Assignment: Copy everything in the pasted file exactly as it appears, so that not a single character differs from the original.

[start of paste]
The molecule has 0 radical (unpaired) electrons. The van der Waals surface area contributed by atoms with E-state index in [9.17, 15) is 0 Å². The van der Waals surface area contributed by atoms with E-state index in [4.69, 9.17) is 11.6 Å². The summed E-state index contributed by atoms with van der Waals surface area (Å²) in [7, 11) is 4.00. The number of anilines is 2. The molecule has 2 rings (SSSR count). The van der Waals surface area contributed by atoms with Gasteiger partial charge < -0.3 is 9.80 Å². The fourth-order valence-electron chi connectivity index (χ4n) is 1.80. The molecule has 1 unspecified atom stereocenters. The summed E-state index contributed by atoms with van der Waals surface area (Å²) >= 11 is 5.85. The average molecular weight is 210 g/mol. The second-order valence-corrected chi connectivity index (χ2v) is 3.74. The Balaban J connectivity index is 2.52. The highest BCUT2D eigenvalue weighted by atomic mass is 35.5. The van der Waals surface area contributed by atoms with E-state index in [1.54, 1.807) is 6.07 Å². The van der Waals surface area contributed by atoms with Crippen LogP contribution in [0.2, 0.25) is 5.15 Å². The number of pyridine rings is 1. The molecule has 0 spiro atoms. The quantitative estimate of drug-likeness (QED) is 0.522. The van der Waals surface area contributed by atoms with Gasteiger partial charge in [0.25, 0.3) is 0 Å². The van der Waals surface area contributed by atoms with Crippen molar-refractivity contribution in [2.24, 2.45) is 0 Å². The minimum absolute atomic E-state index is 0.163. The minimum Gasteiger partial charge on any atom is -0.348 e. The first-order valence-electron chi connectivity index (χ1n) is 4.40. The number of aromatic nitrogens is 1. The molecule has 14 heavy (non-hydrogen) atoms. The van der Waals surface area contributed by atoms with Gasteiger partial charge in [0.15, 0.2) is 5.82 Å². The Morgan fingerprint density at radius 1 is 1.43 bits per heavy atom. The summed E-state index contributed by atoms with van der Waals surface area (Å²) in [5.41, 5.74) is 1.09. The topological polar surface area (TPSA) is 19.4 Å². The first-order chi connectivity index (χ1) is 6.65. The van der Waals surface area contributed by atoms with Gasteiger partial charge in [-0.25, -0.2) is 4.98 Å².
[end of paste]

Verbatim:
The molecule has 0 radical (unpaired) electrons. The van der Waals surface area contributed by atoms with E-state index in [9.17, 15) is 0 Å². The van der Waals surface area contributed by atoms with E-state index in [4.69, 9.17) is 11.6 Å². The summed E-state index contributed by atoms with van der Waals surface area (Å²) in [7, 11) is 4.00. The number of anilines is 2. The molecule has 2 rings (SSSR count). The van der Waals surface area contributed by atoms with Gasteiger partial charge < -0.3 is 9.80 Å². The fourth-order valence-electron chi connectivity index (χ4n) is 1.80. The molecule has 1 unspecified atom stereocenters. The summed E-state index contributed by atoms with van der Waals surface area (Å²) >= 11 is 5.85. The average molecular weight is 210 g/mol. The second-order valence-corrected chi connectivity index (χ2v) is 3.74. The Balaban J connectivity index is 2.52. The highest BCUT2D eigenvalue weighted by atomic mass is 35.5. The van der Waals surface area contributed by atoms with E-state index in [1.54, 1.807) is 6.07 Å². The van der Waals surface area contributed by atoms with Crippen LogP contribution in [0.2, 0.25) is 5.15 Å². The number of pyridine rings is 1. The molecule has 0 spiro atoms. The quantitative estimate of drug-likeness (QED) is 0.522. The van der Waals surface area contributed by atoms with Gasteiger partial charge in [0.25, 0.3) is 0 Å². The van der Waals surface area contributed by atoms with Crippen molar-refractivity contribution in [2.24, 2.45) is 0 Å². The minimum absolute atomic E-state index is 0.163. The minimum Gasteiger partial charge on any atom is -0.348 e. The first-order valence-electron chi connectivity index (χ1n) is 4.40. The number of aromatic nitrogens is 1. The molecule has 14 heavy (non-hydrogen) atoms. The van der Waals surface area contributed by atoms with Gasteiger partial charge in [0.15, 0.2) is 5.82 Å². The Morgan fingerprint density at radius 1 is 1.43 bits per heavy atom. The summed E-state index contributed by atoms with van der Waals surface area (Å²) in [5.41, 5.74) is 1.09. The topological polar surface area (TPSA) is 19.4 Å². The first-order chi connectivity index (χ1) is 6.65. The van der Waals surface area contributed by atoms with Gasteiger partial charge in [-0.25, -0.2) is 4.98 Å².